Amherst Indy asks about my Vision for Downtown

The Amherst Indy is publishing a three part series where candidates can respond to issues in Town. Below is my response to the first question:

Downtown Development.  Much has been said about the flagging downtown economy. What is your vision for a revitalized and prospering downtown and what specifically would you like to see the Town Council do to move us in that direction?

My vision for Amherst’s downtown and village centers are places that are walkable and vibrant where people want to live and visit. Much of what creates a vibrant area that attracts residents and visitors is not directly within the purview of the Town Council – for example, scheduling live performances, both in businesses and outdoors or providing outdoor seating for dining.

However, there are some actions the Council can take to help foster an environment that promotes vibrancy and encourages residents and visitors to venture to the downtown and village centers to eat, play, socialize, and be entertained. The Council must ensure that public ways reservation requests for items such as festivals, concerts, and outdoor seating are granted. On a more permanent basis, the Council should be encouraging the creation of gathering and seating areas in parks and on the Common. A permanent structure on the Common for performances will permit many more organizations to hold gatherings and performances in a professional manner without much added cost (like the local dance studios holding recitals without needing to rent risers). The Council must work with the Manager to find ways to eliminate the perception that parking is scarce in our business districts and to ensure that people venturing into the business districts in cars can easily find parking. At the same time, the Council must work towards ensuring that the downtown and village centers are pedestrian friendly. This could include ensuring sidewalks are wide enough for pedestrian traffic, guaranteeing the sidewalk-facing portions of the ground levels of buildings are occupied by non-residential uses, and creating spaces in the public way for resting and chatting. In addition, these spaces should have trees and greenery that help make the area welcoming and also serve to limit rainwater run-off into our sewers.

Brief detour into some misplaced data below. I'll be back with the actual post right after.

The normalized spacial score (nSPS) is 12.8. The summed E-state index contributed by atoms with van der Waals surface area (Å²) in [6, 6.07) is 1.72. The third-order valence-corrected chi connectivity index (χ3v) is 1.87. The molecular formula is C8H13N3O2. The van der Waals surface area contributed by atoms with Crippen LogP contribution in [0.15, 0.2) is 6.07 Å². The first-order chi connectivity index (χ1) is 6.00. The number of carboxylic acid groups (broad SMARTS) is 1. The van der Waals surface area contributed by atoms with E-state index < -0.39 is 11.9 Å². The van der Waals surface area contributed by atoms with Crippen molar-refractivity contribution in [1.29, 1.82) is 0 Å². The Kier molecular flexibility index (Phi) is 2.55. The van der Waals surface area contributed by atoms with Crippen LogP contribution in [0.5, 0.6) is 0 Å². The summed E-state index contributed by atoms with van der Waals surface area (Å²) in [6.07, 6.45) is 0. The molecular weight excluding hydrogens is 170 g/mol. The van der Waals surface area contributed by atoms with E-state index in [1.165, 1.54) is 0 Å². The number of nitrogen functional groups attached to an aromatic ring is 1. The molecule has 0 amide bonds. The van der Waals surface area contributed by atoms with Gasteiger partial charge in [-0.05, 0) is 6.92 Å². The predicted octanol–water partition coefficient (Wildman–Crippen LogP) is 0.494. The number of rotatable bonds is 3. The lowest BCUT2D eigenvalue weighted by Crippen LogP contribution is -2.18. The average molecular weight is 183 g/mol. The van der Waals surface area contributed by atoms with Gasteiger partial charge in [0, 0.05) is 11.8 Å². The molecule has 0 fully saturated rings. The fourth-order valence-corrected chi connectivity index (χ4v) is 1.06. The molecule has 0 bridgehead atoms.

I also believe that in order to be vibrant areas of Town, our downtown and village centers need residents living in them and living in the surrounding neighborhoods that are walkable to them. And that requires addressing our housing crisis and modifying zoning to more easily allow appropriate types of housing in these areas. Areas in the downtown and village centers should be our densest built up areas, and that density should decrease the further away from the centers a person goes. Our zoning should match this goal, and it doesn’t yet. For example, townhomes require special permits in the residential zoning districts that are intended to be the densest and closest to the village centers. We should ease that requirement, in order to make it easier to build more transitional types of housing in the transition zones (this is sometimes referred to “the missing middle” – housing between very dense apartment buildings and low-density single-family homes). Doing so will add needed housing in a variety of types, help our village centers and downtown become more vibrant, and provide a built-in customer base for small local businesses.

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